During Joe Biden first term as U.S. Senator from Delaware, his home state, like much of the nation, confronted a bitter battle over desegregation busing.
The 1970s practice, also known as busing, involved relocating students to new schools to overcome the effects of racial segregation.
Biden spearheaded efforts in Delaware to fight against sending white children to majority-black schools and vice versa – playing down the effects of institutional racism. (Washington Post)
“I do not buy the concept, popular in the ’60s, which said, ‘We have suppressed the black man for 300 years and the white man is now far ahead in the race for everything our society offers. In order to even the score, we must now give the black man a head start, or even hold the white man back, to even the race,’ ” Biden told a Delaware-based weekly newspaper in 1975. “I don’t buy that.”
Biden’s statements 44 years ago represent one of the earliest chapters in his well-documented record on racial issues, during which he generally has worked alongside African-American leaders and been embraced by them. He supported the extension of the Voting Rights Act, amendments to the Fair Housing Act, sanctions against apartheid South Africa and the creation of a holiday honoring Martin Luther King Jr. In 2010, he pushed to roll back sentencing that many believed exacerbated racial disparities.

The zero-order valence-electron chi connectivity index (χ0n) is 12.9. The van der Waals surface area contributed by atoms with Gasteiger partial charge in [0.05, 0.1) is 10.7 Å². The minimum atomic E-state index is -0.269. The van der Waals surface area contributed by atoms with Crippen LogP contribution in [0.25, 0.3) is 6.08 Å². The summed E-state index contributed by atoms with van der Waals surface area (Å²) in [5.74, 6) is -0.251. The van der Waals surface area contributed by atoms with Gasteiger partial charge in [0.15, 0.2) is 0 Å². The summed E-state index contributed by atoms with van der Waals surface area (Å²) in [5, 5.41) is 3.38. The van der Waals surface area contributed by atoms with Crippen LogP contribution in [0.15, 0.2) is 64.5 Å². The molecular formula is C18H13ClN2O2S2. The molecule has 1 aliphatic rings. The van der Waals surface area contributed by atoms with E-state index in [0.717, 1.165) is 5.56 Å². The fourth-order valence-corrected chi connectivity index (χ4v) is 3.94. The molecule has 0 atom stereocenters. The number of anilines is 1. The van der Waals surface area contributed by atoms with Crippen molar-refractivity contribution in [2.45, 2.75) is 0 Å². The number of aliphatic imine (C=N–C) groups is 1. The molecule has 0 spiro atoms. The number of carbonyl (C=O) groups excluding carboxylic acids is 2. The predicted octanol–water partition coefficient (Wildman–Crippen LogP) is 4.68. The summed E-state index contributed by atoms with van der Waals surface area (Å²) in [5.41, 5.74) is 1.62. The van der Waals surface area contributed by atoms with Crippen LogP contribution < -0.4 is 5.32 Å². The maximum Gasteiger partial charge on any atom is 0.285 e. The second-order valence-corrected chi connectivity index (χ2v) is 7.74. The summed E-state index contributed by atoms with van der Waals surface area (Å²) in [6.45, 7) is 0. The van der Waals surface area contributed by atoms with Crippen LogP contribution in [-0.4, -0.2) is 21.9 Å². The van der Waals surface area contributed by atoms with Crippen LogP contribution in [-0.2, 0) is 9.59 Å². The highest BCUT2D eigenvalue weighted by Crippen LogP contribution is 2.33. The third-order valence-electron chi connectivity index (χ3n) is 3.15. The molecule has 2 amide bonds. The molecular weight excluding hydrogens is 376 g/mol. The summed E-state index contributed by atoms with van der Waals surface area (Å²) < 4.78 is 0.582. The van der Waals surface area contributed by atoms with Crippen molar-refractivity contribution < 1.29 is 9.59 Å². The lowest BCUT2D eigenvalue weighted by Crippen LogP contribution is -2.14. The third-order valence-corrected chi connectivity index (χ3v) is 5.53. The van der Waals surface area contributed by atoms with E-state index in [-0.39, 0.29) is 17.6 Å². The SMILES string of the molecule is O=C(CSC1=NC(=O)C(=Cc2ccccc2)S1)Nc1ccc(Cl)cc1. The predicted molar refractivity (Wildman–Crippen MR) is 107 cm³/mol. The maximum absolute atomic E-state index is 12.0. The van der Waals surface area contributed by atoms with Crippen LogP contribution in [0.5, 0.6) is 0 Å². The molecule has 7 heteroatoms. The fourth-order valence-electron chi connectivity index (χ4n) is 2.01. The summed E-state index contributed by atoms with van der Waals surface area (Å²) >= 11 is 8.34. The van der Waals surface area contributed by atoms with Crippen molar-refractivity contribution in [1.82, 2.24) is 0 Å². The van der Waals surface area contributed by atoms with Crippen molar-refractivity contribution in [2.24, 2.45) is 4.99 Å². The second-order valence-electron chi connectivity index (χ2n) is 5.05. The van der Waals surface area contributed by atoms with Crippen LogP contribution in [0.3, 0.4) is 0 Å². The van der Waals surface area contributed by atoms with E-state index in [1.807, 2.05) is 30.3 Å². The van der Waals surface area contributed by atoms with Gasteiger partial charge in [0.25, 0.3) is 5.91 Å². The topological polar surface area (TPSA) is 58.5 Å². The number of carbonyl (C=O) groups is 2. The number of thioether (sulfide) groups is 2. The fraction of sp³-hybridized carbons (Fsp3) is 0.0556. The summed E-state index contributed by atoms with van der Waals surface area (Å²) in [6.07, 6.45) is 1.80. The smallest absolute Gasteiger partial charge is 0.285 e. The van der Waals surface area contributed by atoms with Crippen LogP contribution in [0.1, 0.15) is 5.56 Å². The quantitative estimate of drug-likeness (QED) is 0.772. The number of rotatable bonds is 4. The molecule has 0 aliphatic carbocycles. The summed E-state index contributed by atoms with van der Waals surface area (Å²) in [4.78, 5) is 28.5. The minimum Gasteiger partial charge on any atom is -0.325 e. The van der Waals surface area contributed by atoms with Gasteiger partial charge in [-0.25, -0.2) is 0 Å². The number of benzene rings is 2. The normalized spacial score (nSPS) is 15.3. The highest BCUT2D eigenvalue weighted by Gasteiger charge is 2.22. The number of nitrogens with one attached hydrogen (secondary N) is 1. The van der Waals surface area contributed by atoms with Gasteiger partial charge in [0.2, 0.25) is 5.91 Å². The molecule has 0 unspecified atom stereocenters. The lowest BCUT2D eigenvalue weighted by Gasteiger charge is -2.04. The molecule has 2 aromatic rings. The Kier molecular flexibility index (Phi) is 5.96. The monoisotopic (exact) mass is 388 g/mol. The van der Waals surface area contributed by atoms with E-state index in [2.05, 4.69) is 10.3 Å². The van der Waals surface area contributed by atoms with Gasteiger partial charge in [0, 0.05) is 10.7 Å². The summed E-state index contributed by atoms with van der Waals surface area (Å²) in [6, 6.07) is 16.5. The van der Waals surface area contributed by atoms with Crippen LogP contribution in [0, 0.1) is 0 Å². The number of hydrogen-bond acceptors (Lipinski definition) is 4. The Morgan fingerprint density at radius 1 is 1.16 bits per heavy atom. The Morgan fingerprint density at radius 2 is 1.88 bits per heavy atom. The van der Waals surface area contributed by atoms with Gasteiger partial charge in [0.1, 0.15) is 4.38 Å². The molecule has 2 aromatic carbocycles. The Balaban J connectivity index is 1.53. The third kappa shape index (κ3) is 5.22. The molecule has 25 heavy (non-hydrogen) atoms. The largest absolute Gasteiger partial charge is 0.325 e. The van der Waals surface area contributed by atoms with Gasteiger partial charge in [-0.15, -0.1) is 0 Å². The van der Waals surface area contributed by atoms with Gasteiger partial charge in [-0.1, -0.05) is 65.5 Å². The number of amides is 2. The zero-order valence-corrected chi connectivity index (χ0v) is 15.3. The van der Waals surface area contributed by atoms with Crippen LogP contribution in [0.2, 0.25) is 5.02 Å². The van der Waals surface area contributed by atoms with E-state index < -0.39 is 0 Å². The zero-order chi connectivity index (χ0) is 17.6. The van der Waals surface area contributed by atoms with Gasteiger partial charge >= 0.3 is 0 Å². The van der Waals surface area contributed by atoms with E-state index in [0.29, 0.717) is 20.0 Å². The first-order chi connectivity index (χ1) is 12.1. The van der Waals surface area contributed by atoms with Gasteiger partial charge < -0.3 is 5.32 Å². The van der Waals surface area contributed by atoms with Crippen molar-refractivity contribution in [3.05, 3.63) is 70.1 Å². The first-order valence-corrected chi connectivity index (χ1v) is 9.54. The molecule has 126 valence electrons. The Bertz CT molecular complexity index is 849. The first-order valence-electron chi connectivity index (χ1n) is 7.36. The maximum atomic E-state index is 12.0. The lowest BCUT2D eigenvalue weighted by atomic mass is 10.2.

But Biden and civil rights leaders also have occasionally parted ways, and his career probably would be viewed through a new lens if he decides to run for president in a Democratic Party that has moved to the left and grown more ethnically diverse, even in the years since he was elected vice president.
African-American voters are expected to play a pivotal role in the party’s nomination in 2020, and groups such as Black Lives Matter are pressing candidates to confront difficult questions about race. Although many civil rights leaders agree that busing did not play out in an ideal way, they often say it was a necessary effort, given that white-run school districts were doing little to integrate even 20 years after the Supreme Court’s 1954 landmark desegregation ruling in Brown v. Board of Education.